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Bidi Bidi Bom Bom

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"Bidi Bidi Bom Bom"
Song by Selena
from the album Amor Prohibido
ReleasedAugust 13, 1994 (1994-08-13)
(see release history)
(Corpus Christi, Texas)
GenreRoots reggae, Colombia Cumbia, Rock fusion, Tejano pop
LabelEMI Latin, Fat and Funky, Peace Rock
Songwriter(s)Selena, A.B. Quintanilla III, Pete Astudillo
Producer(s)A.B. Quintanilla III, Abraham Quintanilla Jr, Bebu Silvetti
Selena singles chronology
"Amor Prohibido"
"Bidi Bidi Bom Bom"
"No Me Queda Más"

"Bidi Bidi Bom Bom" is a song by American singer Selena.

Background and production

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Before "Bidi Bidi Bom Bom" was written, Selena had performed cover versions of popular songs while on tour.[1] While touring on the Entre A Mi Mundo Tour, Selena had decided to perform a song she had recently written.[1] The song was called "Little Bidi Bubbles", "Little Bubbles" and "Swim Swim Swim!"[1][2] The song was in English and had talked about a fish swimming in the ocean happily. The fish was given only one wish and had decided to give that wish away to another fish she had really liked.[1] The song was performed in the style of roots reggae mixed with cumbia music.[1] The song had became a sound check for Selena y Los Dinos, after Selena had written the song.[1][2] Initially, Selena had wanted to perform the song to her fans and see their reactions before she would professionally record it. The song was not recorded even though it was given positive feedback from fans.[1]

A.B. Quintanilla III, Selena's brother, was short on songs to be recorded for Selena's next studio album.[1] A.B had wanted to record an "exotic progressive" album that would help Selena to expand her fan base even bigger.[1] He then decided to finish writing "Little Bidi Bubbles" and turn it into a Caribbean reggae song mixed with Colombian cumbia to attract fans from the Caribbean.[1][2] Pete Astudillo, a former back-up dancer for the band, also helped with writing the song.[3][4] Chris Perez, the widower of Selena, had brought Rock fusion and guitar solos into the song.[2][3] The song was written in Spanish and was produced by A.B., Selena's father Abraham Quintanilla Jr and Bebu Silvetti.[2][3] Brian "Red" Moore, a family friend, had mixed the song.[2][3] Roger Emerson became the music arranger for the song.[2][3] "Bidi Bidi Bom Bom" was recorded in Q-Productions in Corpus Christi, Texas.[2][3]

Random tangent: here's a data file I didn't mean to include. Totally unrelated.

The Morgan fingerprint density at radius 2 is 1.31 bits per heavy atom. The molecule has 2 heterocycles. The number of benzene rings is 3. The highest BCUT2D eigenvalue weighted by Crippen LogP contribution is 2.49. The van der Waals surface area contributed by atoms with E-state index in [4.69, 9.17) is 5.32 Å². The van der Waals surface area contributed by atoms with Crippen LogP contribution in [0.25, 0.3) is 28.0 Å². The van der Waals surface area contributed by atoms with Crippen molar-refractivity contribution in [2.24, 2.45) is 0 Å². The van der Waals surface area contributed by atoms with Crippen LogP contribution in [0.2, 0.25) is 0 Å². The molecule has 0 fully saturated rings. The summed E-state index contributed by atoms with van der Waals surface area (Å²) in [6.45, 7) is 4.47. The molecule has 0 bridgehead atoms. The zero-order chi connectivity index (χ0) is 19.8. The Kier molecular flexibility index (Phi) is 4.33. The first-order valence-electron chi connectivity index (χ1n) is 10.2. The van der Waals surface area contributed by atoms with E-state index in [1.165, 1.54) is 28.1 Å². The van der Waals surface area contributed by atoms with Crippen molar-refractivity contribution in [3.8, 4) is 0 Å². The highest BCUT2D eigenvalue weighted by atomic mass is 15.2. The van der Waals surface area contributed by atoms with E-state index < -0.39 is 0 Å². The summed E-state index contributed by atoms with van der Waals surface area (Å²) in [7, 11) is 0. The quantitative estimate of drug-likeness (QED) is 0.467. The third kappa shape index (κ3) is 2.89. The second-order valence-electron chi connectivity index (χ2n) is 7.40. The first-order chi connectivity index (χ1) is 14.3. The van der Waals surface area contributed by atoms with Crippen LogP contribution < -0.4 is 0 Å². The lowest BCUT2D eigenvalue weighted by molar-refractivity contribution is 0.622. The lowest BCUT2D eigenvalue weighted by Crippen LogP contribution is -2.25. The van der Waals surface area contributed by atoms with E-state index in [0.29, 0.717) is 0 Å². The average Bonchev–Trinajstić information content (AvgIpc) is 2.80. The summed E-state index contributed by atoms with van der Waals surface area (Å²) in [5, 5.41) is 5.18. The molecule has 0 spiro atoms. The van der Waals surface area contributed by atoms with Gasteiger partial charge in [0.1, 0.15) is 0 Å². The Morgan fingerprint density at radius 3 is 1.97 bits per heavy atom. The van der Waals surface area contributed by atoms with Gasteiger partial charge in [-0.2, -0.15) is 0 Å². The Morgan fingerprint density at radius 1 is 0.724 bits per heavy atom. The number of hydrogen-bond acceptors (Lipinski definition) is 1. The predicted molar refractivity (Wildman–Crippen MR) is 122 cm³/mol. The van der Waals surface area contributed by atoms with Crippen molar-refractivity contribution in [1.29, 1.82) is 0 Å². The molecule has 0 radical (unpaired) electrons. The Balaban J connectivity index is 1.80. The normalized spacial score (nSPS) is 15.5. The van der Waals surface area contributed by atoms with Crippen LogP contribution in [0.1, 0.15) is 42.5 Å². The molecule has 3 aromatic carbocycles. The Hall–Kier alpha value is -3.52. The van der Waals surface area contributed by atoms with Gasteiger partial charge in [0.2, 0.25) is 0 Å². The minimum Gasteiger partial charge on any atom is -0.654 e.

Around the early months of 1994, the lyrics of the song was finished.[3] Selena had recorded the song a few weeks afterwards.[3] A.B. told interviewers that he was afraid and nervous about releasing the song because of its mixed music genres.[3] He also said that the use of mixed genres had never been done before for a Tejano singer.[3] After Amor Prohibido (1994) was released, EMI Latin had a hard time choosing a lead single.[3] Selena and the record company had wanted "Amor Prohibido" as the lead single, whereas A.B. had wanted "Bidi Bidi Bom Bom".[3] A.B. had tried to convince his sister and EMI, but was unsuccessful. "Bidi Bidi Bom Bom" had then became a promotional single for the album.[3]

When Selena was killed on March 31, 1995, she was in the middle of releasing a crossover album.[1] EMI Latin and Selena's family had decided to release it on July 18 of that same year.[1] However, since the album was not finished, they were short on songs.[1] A.B. had then made a few remix versions of Selena's most popular and famous songs, one of them being "Bidi Bidi Bom Bom", which were included in Dreaming of You (1995).[1][2]


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  1. 1.00 1.01 1.02 1.03 1.04 1.05 1.06 1.07 1.08 1.09 1.10 1.11 1.12 1.13 Betty Cortina (26 November 2008). "Selena: Biography". Biography. 60 minutes in. A&E.
  2. 2.0 2.1 2.2 2.3 2.4 2.5 2.6 2.7 2.8 John Lannert and Edward James Olmos (1997). "Selena Remembered, coverage about her life and death". Corpus Christi. 127 minutes in. Q-Productions. N/A. Her Life... Her Music... Her Dream {{cite episode}}: Missing or empty |series= (help)
  3. 3.00 3.01 3.02 3.03 3.04 3.05 3.06 3.07 3.08 3.09 3.10 3.11 3.12 EMI Telvisia (1995) Selena - Amor Prohibido (Liner Notes) EMI Records
  4. Victoria Díaz (11 May 1996). "No Ver El éxito De La Reina Del Tex-Mex (en Notas)". Grupo Reforma (in Spanish).